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The Rise And Fall Of Babylon

The early history of Babylon is shrouded in mystery. First mentioned in the Bible is the record of Genesis 10:8-10 which names Nimrod, the grandson of Ham, as the founder of the city in the dim prehistoric past. Its name was derived from a later experience revealed in Genesis 11 where the inhabitants of the land of Shinar, the southern portion of Mesopotamia... The Rise And Fall Of Babylon https://whatshotn.wordpress.com/2014/08/17/the-rise-and-fall-of-babylon/

A Pim as mentioned in 1 Samuel 13:21 was a medium of exchange in Israel before the shekel and before the babylonian captivity. What was a pim? The answer to that question remained a mystery until 1907 when the first pim weight stone was excavated at the ancient city of Gezer

Hammurabi was the first king of the Babylonian Empire, but is best remembered for his 1760BC creation of the first known written set of laws in history. This codex was written on a basalt stele standing nearly 2 meters tall, top by a relief depicting Hammurabi raising his hand to his mouth in respect to the Babylonian God, who is likely to have been Marduk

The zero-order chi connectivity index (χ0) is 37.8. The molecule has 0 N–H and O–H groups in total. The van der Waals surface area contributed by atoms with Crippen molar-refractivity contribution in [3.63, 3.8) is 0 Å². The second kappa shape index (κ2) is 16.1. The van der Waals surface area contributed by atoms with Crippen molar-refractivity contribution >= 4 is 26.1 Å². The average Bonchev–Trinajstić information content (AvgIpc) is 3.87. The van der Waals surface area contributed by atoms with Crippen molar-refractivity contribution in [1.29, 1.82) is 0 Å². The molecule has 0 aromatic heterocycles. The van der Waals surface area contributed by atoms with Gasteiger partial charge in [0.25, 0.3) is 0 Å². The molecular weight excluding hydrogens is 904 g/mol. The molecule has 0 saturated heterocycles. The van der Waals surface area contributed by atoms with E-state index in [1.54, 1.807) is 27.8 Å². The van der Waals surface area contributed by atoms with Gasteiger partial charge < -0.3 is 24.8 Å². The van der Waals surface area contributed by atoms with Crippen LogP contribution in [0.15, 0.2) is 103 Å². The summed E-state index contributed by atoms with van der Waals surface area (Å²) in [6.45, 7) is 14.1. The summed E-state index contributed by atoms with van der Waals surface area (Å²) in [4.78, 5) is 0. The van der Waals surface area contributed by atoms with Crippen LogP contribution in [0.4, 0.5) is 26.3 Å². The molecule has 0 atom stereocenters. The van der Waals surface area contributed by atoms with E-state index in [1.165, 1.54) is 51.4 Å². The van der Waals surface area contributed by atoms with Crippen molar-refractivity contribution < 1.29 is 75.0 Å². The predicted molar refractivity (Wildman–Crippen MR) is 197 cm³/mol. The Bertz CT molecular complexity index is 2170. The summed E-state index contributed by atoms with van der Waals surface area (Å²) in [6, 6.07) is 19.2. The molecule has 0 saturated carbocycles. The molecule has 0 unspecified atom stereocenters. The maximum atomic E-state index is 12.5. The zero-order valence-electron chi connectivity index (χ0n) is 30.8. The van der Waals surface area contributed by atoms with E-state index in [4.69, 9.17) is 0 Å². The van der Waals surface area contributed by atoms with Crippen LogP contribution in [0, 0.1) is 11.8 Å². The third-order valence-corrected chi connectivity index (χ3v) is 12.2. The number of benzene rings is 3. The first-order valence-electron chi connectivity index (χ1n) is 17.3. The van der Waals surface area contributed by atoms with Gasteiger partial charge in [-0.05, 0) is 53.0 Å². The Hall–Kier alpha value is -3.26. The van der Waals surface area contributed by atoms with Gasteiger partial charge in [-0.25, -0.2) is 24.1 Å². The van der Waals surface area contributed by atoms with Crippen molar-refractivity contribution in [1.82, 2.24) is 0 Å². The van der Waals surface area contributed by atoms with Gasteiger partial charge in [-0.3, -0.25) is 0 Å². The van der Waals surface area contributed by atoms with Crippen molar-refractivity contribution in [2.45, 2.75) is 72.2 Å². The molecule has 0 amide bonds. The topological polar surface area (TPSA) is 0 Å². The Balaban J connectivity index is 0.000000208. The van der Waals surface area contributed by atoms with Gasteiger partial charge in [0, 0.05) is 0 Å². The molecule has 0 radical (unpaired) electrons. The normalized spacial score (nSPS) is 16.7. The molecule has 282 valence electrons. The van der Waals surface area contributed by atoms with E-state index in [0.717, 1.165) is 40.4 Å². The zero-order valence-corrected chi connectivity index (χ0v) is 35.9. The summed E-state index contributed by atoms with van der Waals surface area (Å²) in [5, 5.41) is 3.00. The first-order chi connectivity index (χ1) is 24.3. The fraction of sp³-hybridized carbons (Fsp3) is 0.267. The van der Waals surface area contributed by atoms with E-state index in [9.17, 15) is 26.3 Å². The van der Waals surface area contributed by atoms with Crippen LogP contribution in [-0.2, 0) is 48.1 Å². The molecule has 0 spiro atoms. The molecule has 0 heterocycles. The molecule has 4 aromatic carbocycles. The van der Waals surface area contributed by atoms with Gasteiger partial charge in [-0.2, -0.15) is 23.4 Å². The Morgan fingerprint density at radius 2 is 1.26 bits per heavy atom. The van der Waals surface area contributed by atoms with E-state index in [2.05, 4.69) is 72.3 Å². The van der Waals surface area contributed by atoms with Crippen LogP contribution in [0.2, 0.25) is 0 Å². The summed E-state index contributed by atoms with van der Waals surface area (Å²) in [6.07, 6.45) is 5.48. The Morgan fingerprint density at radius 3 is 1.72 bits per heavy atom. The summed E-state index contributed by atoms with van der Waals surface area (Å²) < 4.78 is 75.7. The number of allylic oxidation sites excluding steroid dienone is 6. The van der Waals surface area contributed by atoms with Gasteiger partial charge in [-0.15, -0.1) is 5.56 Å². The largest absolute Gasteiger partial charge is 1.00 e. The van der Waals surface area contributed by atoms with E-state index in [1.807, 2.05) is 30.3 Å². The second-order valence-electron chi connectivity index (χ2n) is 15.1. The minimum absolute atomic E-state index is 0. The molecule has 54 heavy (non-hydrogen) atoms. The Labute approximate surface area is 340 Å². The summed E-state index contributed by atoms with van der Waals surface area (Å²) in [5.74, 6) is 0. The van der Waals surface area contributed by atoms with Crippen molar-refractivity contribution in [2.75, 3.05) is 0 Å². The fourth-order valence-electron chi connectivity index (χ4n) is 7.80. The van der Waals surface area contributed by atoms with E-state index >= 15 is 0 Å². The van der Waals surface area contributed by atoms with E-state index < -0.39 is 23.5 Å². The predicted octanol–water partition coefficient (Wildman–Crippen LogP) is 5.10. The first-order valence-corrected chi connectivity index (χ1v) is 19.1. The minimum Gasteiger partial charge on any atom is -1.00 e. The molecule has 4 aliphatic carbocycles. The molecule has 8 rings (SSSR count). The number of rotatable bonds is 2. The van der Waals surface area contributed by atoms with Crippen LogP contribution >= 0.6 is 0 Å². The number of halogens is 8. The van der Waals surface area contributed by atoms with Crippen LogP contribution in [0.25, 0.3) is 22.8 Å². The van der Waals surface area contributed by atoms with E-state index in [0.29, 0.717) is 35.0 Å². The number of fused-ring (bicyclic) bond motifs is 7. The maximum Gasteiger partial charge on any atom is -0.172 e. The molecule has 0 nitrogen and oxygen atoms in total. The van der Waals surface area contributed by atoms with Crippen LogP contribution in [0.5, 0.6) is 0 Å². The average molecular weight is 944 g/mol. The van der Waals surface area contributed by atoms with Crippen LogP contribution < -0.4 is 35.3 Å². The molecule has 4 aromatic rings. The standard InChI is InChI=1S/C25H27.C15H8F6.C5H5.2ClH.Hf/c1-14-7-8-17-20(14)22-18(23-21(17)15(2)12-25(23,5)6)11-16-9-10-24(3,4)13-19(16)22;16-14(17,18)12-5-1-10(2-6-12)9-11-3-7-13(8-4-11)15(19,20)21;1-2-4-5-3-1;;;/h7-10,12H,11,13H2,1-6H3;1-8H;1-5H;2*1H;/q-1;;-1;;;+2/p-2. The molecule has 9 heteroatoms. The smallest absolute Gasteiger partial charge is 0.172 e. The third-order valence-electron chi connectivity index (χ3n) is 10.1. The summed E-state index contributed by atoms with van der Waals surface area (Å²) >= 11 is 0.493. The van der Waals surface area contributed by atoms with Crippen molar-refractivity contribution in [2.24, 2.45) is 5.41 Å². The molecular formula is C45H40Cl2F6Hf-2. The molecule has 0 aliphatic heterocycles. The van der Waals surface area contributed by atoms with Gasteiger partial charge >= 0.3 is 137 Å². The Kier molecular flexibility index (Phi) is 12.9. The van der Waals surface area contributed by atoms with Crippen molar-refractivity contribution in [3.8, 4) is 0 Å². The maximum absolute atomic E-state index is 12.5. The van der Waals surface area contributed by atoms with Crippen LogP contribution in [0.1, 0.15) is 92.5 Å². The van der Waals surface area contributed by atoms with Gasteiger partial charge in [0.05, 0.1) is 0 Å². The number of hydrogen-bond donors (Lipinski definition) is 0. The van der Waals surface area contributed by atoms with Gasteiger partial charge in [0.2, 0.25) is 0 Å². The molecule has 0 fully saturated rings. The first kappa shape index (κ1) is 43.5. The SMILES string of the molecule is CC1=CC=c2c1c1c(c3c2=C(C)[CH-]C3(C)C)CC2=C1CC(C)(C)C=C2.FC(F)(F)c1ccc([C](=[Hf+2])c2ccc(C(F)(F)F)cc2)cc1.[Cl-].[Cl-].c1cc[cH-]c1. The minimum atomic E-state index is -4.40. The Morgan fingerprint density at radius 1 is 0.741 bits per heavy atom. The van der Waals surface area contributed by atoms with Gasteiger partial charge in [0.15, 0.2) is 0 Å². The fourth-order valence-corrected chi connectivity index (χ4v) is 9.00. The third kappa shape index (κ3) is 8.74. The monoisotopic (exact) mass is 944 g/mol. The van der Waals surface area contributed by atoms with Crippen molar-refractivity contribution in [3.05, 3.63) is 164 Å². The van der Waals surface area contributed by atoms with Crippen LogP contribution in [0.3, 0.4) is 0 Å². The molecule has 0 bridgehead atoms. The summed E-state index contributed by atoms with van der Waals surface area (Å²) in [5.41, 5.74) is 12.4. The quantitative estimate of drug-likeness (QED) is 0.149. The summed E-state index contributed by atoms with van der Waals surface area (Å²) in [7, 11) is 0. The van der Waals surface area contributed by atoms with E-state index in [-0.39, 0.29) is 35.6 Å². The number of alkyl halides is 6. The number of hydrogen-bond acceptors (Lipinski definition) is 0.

The Babylonian Chronicles (747–247 BC) are many series of tablets recording major events in Babylonian history. They record the dealing of Nebuchadnezzar's siege of Jerusalem and the captivity of Israel to Babylon. As written in the Bible in the Book of Kings, Book of Jeremiah and Lamentations. Almost all of the tablets are currently in the possession of the British Museum.

The Babylonian Chronicles - make it possible to assign the fall of Jerusalem to the Second of Adar (March 16) in 597 B.C. with complete accuracy, confirming the Biblical accounts of Babylonian attacks on Jerusalem in 597 and 586 B.C. The Babylonian Chronicle records (partial here, see website for full account): "... (Nebuchadnezzar-599BC.) ... king of Babylon ... his army, ... invaded the land of Hatti (Syria/Palestine) ... seige Judah ... took the king prisoner ... sent to Babylon." (Bible…

from art9000.com

Antonio Puccinelli - Babylonian Captivity / Puccinelli (69,0 x 50,0 cm)